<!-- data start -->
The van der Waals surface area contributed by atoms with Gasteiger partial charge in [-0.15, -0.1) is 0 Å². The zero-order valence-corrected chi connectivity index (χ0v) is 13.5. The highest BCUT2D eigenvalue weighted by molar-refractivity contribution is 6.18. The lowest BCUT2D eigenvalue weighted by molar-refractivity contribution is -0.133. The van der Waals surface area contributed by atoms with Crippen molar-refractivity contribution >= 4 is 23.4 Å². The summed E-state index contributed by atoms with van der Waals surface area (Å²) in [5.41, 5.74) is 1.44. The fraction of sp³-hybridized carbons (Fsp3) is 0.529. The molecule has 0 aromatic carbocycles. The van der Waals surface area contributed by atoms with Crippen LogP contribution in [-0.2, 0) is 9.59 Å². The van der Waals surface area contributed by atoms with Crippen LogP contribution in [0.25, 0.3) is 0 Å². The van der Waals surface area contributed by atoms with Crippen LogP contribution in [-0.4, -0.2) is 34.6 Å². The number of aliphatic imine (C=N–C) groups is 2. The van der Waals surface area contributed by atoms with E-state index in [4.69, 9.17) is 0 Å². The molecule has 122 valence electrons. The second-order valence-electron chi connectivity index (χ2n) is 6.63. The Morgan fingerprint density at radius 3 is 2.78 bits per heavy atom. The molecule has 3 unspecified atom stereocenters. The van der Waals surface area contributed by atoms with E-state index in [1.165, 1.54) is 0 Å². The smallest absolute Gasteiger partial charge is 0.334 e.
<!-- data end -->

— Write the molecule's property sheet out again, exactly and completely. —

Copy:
The van der Waals surface area contributed by atoms with Gasteiger partial charge in [-0.15, -0.1) is 0 Å². The zero-order valence-corrected chi connectivity index (χ0v) is 13.5. The highest BCUT2D eigenvalue weighted by molar-refractivity contribution is 6.18. The lowest BCUT2D eigenvalue weighted by molar-refractivity contribution is -0.133. The van der Waals surface area contributed by atoms with Crippen molar-refractivity contribution >= 4 is 23.4 Å². The summed E-state index contributed by atoms with van der Waals surface area (Å²) in [5.41, 5.74) is 1.44. The fraction of sp³-hybridized carbons (Fsp3) is 0.529. The molecule has 0 aromatic carbocycles. The van der Waals surface area contributed by atoms with Crippen LogP contribution in [-0.2, 0) is 9.59 Å². The van der Waals surface area contributed by atoms with Crippen LogP contribution in [0.25, 0.3) is 0 Å². The van der Waals surface area contributed by atoms with Crippen LogP contribution in [-0.4, -0.2) is 34.6 Å². The number of aliphatic imine (C=N–C) groups is 2. The van der Waals surface area contributed by atoms with E-state index in [4.69, 9.17) is 0 Å². The molecule has 122 valence electrons. The second-order valence-electron chi connectivity index (χ2n) is 6.63. The Morgan fingerprint density at radius 3 is 2.78 bits per heavy atom. The molecule has 3 unspecified atom stereocenters. The van der Waals surface area contributed by atoms with E-state index in [1.165, 1.54) is 0 Å². The smallest absolute Gasteiger partial charge is 0.334 e.